Crunchy Knee Noise

  • RunnerMD

    Posts: 157

    Apr 19, 2012 10:37 AM GMT
    So first, I have some physical therapist friends that I've asked the same question, but here it goes. Last night after cross training I was in my very quiet room and had to scrunch down to pick up something. I heard this faint crunchy noise.I squat down again and realize I think it's coming from my knee, so I sit on the side of the bed, put my ear to my leg and open and close the joint. Yep, it's my knee making that noise. I have no pain or discomfort in my knees to date, during running, after running, between running et cetera. At the same time I don't want to create a degenerating condition like Chondromalacia by ignoring very early warning signs. Sadly all the advice on the internet with respect to Chondromalacia is about post-pain level healing versus how to avoid it in the first place.

    I'm assuming it's a tracking problem and my knee cap is scraping along my leg bones. The question is how to stop it from doing that. The second question is, has this been happening all my life and I just am now noticing it because I'm hyper aware of any potential knee problems as I ramp up my running.

    I'm not sure either way so thought I'd post here to see if others have had similar experiences.
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    Apr 19, 2012 12:20 PM GMT
    its very likely a recent issue, related to the running. i had the same thing in my right knee when i was rowing and running 5km a day. sounds like you're probably correct about it being an early form of patelo-femoral syndrome / chondromalacia issue, where the knee cap is grating against the grooves of the femur (thigh) bone. this is usually caused by either over/under-developed thigh muscles which are pulling the knee cap in one direction or another, and/or an inward pronation of your foot due to low arches and not enough arch support, and/or some ACL trauma caused by a sport injury, and/or repetitive high impact
    on the knee.

    in any case, you need to see a sports medicine or physiotherapist to get it diagnosed and to figure out what the best course of action is to build up strength there. i had to do ultrasound, electro-muscle stimulation, and light resistance weights to strengthen those muscles, as well as get a custom shoe orthotic insert. it helped. but i had done a lot of damage already (by running on uneven natural trails etc). reluctantly my rowing coach exempted me from running but that eventually meant that rowing wasn't going to be my primary sport. sad but true, i loved it. thats when i turned back to swimming and water polo (much lower impact!). i still run sometimes (which i enjoy), but only on spring-loaded treadmills.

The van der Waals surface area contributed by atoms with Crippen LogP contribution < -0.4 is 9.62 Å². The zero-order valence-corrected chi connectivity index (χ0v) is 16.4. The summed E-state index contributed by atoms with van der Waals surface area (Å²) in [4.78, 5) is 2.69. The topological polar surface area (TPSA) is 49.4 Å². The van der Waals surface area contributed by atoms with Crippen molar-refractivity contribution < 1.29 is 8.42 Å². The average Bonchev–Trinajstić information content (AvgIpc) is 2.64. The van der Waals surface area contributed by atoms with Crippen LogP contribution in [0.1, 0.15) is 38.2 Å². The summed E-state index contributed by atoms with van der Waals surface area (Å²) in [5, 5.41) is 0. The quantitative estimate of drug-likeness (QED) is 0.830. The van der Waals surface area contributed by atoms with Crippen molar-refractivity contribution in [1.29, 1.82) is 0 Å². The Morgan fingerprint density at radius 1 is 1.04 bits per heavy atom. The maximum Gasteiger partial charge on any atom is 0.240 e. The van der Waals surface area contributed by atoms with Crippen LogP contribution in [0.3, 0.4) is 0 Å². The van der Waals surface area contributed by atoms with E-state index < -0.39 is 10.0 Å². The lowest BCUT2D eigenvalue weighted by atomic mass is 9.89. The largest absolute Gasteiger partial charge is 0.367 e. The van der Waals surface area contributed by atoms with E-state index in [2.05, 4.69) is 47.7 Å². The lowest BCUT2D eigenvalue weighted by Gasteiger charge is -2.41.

get it checked sooner than later! good luck!
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    Apr 19, 2012 12:37 PM GMT
    RunnerWannabe saidI'm not sure either way so thought I'd post here to see if others have had similar experiences.

    Yes, at your very age. I ran almost every day in the Army, not always under the best of circumstances, sometimes in boots on hard-top. My knee sounded like a bad hinge. And I could feel the crunching.

    I ignored it for years, until the pain was quite bad. At 39 I had to have knee surgery, to remove torn cartilage. To this day my knees still crack when I go up and down. I'm supposed to have more surgery, but I've had enough, too old to really worry about it, or benefit from having it done for all the hassle. A knee replacement is indicated, but until I can't walk at all I don't wanna go there.

    You need to have it examined. A non-invasive MRI may be adequate, though 25 years ago the Army docs went in with a scope.

    If it is torn cartilage you need to find out quickly, because it will be scoring your joints. In other words, the more you run & walk, the worse you will permanently hurt your joints. So get a referral to an orthopedic surgeon, to learn what you have, and what you should do.
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    Apr 19, 2012 12:55 PM GMT
    If it's the same thing that happens to me the odd time. It's a folic acid deficiency. Folic acid is a B complex vitamin. I only take it when i need it...ie if my knees are grinding. So, once or twice a year i take one or two tablets and it goes away.

    Hope that helps....
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    Apr 19, 2012 1:30 PM GMT
    When I was a kid, I noticed that my Mom had crunchy knees and all kind of joint problems. I said to myself, "Hmmmm. I'm made of 1/2 of her genetics."

    I don't run. I don't do high impact anything.

    I still have crunchy knees, but I'm in much better shape than when my mother was my own age.

    I also take Chondroitin/Glucosamine. I can tell when I miss taking it for a while. I get crackly.
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    Apr 19, 2012 1:36 PM GMT
    you may have some cartilage floating around in there causing he noise.. many don't realize you can tear cartilage just by standing up from a chair. i'd go see an orthopedic specialist and get their opinion. if it gets louder of you feel discomfort you may want to have a scope done to "clean" it out.. floating debris can cause more extensive damage.